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LIFE INSURANCE CORPORATION OF INDIA V. R. DHANDAPANI  RD-SC 672 (25 November 2005)
ARIJIT PASAYAT & R.V. RAVEENDRAN
ARIJIT PASAYAT, J.
The Life Insurance Corporation of India (in short the 'LIC') calls in question legality of the judgment rendered by a Division bench of the Madras High Court, in a writ appeal filed under Clause 15 of the Letters Patent holding that even if the penalty of removal from service is held to be in order, the respondent-employee nevertheless would be entitled to pension to which he would be entitled "but for his removal".
Background facts in a nutshell are as under:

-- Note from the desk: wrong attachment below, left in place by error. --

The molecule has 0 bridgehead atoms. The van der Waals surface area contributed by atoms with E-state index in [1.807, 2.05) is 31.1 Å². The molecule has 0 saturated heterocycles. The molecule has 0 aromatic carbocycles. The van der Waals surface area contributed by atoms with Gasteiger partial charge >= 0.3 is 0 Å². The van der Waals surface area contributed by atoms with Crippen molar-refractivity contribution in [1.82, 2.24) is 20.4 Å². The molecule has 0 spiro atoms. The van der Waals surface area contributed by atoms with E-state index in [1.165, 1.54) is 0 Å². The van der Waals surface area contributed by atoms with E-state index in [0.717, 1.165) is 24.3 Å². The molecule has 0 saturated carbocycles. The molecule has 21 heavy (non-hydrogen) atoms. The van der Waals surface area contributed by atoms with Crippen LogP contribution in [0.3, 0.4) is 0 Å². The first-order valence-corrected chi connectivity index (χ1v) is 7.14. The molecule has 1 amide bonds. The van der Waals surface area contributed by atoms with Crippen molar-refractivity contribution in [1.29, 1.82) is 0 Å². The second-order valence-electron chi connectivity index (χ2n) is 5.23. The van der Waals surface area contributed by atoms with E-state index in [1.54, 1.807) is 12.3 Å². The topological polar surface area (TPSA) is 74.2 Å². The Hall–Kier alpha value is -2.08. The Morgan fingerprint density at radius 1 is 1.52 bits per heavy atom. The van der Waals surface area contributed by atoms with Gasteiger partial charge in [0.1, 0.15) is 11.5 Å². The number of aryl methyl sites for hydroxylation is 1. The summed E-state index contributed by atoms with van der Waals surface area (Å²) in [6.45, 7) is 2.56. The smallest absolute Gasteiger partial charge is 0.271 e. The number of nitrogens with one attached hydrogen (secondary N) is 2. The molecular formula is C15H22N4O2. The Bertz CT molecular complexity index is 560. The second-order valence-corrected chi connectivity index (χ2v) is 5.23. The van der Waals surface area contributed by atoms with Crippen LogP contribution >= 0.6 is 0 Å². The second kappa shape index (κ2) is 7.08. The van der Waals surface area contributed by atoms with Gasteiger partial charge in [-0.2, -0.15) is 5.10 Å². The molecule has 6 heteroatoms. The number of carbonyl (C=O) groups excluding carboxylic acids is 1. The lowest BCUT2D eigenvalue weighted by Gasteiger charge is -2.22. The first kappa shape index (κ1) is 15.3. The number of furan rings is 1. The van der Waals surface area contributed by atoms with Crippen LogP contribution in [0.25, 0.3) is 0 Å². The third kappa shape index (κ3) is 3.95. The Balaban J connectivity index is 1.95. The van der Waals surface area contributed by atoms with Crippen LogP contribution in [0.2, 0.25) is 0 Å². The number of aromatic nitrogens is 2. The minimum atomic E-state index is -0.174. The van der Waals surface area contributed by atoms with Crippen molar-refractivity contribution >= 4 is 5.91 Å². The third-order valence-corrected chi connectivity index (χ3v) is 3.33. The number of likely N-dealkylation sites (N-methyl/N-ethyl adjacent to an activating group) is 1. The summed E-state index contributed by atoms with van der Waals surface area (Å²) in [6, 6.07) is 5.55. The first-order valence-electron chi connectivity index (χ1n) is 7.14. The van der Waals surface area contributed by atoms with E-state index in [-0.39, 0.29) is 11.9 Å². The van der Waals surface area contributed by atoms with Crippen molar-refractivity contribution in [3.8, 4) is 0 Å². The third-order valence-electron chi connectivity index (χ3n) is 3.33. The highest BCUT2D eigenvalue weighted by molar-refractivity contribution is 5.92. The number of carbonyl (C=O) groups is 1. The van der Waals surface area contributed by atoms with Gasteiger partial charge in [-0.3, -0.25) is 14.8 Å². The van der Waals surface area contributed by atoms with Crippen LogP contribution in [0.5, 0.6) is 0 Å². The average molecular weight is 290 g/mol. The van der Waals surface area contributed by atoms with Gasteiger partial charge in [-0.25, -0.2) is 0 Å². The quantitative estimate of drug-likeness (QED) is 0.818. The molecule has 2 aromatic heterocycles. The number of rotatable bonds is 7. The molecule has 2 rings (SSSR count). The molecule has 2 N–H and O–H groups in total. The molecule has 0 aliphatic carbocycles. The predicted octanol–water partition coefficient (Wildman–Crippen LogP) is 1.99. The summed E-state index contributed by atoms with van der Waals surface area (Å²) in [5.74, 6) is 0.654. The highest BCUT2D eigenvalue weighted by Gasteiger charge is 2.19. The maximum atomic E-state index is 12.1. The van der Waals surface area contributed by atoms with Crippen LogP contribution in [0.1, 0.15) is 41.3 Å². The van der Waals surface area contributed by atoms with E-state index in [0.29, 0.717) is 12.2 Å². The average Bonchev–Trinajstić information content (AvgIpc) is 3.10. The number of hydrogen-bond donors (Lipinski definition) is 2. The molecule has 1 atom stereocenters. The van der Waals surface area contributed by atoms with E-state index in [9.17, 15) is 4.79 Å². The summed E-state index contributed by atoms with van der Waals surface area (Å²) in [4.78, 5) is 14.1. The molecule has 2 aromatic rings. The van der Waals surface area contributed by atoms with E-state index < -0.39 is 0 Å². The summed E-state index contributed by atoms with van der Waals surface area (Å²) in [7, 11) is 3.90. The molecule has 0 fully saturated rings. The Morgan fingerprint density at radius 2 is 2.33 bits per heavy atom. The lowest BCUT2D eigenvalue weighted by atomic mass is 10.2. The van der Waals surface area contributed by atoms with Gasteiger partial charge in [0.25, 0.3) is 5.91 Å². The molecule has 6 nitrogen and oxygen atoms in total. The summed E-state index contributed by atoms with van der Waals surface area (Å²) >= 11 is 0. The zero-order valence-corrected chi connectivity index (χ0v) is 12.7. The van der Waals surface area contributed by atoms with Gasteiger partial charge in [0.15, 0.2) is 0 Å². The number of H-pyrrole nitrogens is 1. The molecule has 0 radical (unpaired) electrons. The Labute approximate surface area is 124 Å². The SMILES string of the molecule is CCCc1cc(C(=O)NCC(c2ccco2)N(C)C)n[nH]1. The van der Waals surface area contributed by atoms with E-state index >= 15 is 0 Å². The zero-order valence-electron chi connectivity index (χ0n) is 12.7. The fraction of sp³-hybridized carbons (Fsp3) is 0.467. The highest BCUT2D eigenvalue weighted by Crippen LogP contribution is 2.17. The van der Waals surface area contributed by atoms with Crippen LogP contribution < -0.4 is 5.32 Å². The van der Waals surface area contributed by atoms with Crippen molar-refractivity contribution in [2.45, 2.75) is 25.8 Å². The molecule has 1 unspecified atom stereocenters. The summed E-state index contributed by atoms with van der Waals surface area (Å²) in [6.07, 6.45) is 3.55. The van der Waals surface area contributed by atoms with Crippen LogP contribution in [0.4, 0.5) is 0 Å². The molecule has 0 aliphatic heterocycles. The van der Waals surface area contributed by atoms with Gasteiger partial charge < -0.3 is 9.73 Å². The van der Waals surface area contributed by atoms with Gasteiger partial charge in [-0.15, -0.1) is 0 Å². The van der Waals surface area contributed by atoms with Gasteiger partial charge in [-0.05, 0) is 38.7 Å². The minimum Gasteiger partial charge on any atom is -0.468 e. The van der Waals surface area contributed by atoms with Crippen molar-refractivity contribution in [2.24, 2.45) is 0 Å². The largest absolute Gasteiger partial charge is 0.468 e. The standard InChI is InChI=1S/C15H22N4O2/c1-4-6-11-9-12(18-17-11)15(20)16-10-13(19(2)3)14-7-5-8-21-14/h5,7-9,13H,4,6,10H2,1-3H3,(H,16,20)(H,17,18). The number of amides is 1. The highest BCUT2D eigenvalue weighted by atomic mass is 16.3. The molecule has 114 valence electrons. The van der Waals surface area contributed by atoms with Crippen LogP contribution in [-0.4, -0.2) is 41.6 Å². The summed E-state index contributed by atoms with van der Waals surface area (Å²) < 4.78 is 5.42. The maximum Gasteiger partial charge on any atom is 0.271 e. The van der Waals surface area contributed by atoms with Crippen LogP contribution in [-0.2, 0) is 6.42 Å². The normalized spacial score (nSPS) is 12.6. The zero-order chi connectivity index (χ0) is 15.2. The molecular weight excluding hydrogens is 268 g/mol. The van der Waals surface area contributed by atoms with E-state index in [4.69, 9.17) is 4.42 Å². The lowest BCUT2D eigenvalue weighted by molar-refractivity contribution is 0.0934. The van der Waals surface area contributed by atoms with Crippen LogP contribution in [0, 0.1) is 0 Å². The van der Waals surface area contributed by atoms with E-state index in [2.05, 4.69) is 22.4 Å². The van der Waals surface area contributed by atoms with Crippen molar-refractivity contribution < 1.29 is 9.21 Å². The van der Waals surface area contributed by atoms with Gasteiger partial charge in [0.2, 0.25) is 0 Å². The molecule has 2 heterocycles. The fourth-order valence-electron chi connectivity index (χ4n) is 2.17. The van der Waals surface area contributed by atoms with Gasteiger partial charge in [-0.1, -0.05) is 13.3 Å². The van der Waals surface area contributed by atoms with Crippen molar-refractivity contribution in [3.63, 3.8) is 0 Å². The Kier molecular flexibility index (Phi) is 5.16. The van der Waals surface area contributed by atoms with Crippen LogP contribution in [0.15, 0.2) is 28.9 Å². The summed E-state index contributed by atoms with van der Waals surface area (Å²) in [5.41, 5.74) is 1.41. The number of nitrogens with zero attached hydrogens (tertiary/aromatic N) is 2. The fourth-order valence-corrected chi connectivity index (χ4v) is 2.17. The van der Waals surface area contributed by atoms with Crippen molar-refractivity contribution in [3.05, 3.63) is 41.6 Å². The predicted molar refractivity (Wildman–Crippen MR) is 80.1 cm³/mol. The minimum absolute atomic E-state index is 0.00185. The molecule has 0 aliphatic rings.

Respondent was employed as an Assistant in the LIC in the year, 1962. He worked in the Coimbatore Branch of the LIC from 1967 onwards. Prior to that he had worked at Erode for a period of 2 years i.e. from 1965 to 1967. On 14.12.1983 he was transferred to Attur and therefore relieved from the Coimbatore Branch. However, the respondent did not join duty at Attur and sought for privileged leave. Thereafter he claimed leave on medical grounds. He did not appear before the doctor designated by the LIC to substantiate his claim of leave on medical grounds. Thereafter he continued to remain absent till the time the charge sheet was issued to him on 16.8.1984. As the period of absence from duty was about 233 days, LIC asked the respondent to appear before the doctor designated by it pursuant to the powers under applicable Regulation 30(8) of LIC which inter alia provided that in the case of sickness or accident an employee shall not absent himself without submitting "a medical certificate satisfactory to the competent authority". He failed to do so. After the charge sheet setting out his misconduct of disobedience to lawful order, insubordination and unauthorized absence from duty was issued, he submitted a reply but did not take part in the enquiry by asserting that no enquiry was needed. The enquiry officer after completing the enquiry found the charges levelled against the employee had been proved. The disciplinary authority after taking note of that report held that in view of charge of insubordination and disobedience which were charges of serious nature and which had been proved, it was not in the interest of the appellant - LIC to continue him in service and directed his removal from service. Respondent raised an industrial dispute under the Industrial Disputes Act, 1947 (in short the 'Act') before the Industrial Tribunal, Madras. In the counter affidavit to the claim made by the respondent, the past conduct of the respondent-employee was highlighted and it was pointed out that he had been issued charge sheets earlier in a span of 6 years on seven occasions. It was also pointed out that he had been penalised pursuant to the charge sheets on more than one occasion. The Industrial Tribunal after examining the claim and the counter and the records of enquiry concluded that the enquiry had been properly held, the respondent was stubborn and adamant and there was not justifiable reason for not reporting for duty to Attur.